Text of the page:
Socio-demographic and Clinical Factors
Seventy-five patients (66.4%) were diagnosed with BD-I at baseline, while 38 (33.4%) were diagnosed with BD-II. The mean age was 38 years (SD=12.6, range 17–73 years), 29% were married, and 57% were female. Seventy-four patients (66%) reported at least one suicide attempt lifetime. Suicide attempters in the sample had made an average of 2.6 attempts (SD=1.9, range 1–11), defined as self-injury with intent to die.
Bonferonni correction for 22 tests would set significance at p<0.002. Using this threshold, the FD group reported more years ill, more depressive episodes, and a greater total number of mood episodes (). There were no other between-group differences. Using a less conservative significance cutoff of α=0.01, the FD group was, on average, older at baseline assessment, less likely to be diagnosed Type I BD, less likely to have co-morbid alcohol use disorder, reported fewer reasons for living, and was more likely to report a history of psychotherapy (). The FD and FM groups did not differ in gender distribution, proportion married, co-morbid Cluster B or drug use disorder, lifetime aggression, impulsivity or hostility, number of manic episodes, or hospitalizations. The groups did not differ in age of first mood episode, first hospitalization, or first psychotropic medication ().
Relationship of First Episode Polarity to Clinical and Demographic Variables in 113 Patients with Bipolar Disorder
The FD group was more likely to have a lifetime history of suicide attempt. FD group attempters had made twice as many suicide attempts as FM group attempters. The groups did not differ in age of first attempt, medical severity of the most lethal past attempt, or reported suicidal intent preceding the most medically serious attempt ().
Relationship of First Episode Polarity to Suicidality in 113 Patients with Bipolar Disorder
Logistic regression analysis
We performed multiple logistic regression analysis of prior suicide attempt status to examine its relationship to first episode polarity. We tested exploratory models adjusting for variables associated with initial episode polarity in bivariate tests. Since suicidal behavior in BD has been associated with depressive symptoms, and since the more years someone is ill, the more time they have to make an attempt, our primary model included the following independent variables: polarity of initial episode, years ill, number of major depressive episodes (excluding the initial episode for the FD group), and the interaction between first episode polarity and number of major depressive episodes.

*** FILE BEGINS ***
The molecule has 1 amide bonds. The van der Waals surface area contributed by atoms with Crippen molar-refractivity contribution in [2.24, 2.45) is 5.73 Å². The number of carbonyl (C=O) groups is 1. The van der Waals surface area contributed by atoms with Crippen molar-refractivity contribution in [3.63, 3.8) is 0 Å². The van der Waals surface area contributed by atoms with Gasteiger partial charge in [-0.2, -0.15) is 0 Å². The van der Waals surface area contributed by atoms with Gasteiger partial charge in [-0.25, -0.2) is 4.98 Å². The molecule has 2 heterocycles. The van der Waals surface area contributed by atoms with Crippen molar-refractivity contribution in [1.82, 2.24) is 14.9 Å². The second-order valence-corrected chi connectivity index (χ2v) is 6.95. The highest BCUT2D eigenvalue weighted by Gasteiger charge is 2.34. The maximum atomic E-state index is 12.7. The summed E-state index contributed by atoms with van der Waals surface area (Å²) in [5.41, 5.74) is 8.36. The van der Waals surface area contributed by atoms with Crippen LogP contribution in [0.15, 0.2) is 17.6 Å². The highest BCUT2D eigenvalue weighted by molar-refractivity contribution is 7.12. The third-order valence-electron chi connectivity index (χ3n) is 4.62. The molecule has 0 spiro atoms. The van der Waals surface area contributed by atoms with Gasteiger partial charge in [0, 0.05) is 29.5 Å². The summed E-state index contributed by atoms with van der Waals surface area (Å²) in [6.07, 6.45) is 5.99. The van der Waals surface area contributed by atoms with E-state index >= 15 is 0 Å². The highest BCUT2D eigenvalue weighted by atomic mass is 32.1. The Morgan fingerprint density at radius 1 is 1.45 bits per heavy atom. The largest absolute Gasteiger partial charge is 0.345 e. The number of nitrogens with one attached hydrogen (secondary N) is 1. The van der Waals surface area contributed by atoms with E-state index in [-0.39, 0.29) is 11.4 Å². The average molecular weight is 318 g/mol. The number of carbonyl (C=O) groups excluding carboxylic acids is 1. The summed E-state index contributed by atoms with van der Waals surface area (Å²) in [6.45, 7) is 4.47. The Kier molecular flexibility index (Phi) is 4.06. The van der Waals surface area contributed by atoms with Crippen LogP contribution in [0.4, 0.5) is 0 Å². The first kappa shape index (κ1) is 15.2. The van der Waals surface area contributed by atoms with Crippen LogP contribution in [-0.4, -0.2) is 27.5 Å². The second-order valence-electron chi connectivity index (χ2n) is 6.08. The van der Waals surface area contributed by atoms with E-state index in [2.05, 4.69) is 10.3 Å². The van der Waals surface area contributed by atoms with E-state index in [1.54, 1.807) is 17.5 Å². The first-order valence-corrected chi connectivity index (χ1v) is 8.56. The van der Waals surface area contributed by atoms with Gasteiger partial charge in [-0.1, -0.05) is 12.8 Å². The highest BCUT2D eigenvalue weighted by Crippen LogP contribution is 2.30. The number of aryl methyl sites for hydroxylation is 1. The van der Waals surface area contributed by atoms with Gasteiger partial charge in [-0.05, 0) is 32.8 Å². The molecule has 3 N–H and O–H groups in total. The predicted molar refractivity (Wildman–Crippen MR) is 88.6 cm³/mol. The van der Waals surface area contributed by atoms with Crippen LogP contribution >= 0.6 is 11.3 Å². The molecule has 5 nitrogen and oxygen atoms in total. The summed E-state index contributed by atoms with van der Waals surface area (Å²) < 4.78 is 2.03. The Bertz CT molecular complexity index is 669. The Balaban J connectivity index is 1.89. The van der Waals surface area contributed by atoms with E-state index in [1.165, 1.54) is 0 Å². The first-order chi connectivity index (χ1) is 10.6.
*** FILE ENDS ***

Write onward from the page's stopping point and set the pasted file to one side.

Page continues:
Results showed that FD group membership was associated with eightfold odds of a lifetime history of suicide attempt, adjusting for years ill and total number of lifetime major depressive episodes (Wald −2.10; OR 8.33; 95% CI 1.85 to 33.33; p=0.005). Years ill, number of lifetime major depressive episodes and its interaction with first episode polarity were not significant predictors.
To the above model, we sequentially added variables associated at p<0.05 in bivariate tests with initial episode polarity. The results did not change substantially after sequentially including the following additional covariates: BD-I vs. II/NOS subtype, age, impulsivity, history of alcohol use disorder, history of psychotherapy, number of lifetime psychotic episodes, number of lifetime manic episodes (excluding the first episode in the FM group), and the interaction between lifetime manic episodes and first episode polarity (data not shown).
When reasons for living was added to the model, it was inversely associated with suicide attempt history (Wald 6.28; OR 0.98; 95% CI 0.97 to 1.00; p=0.01). In this model, initial episode polarity was no longer significant (Wald 1.30; OR 3.02; 95% CI 0.45 to 20.22; p=0.25), and no other variable was associated with suicide attempt status (data not shown). However, this model included only 70 cases (out of 100 in the original model) due to missing data.
When we added hostility to the original model, first episode polarity was still significant with a slightly lower odds ratio (Wald 4.30; OR 7.07; 95% CI 1.11 to 44.94; p=0.04). Hostility was also associated with suicide attempt status (Wald 5.70; OR 1.06; 95% CI 1.01 to 1.11; p=0.02). A five-point increase in Buss-Durkee hostility score was associated with a 34% greater odds of a prior suicide attempt (data not shown).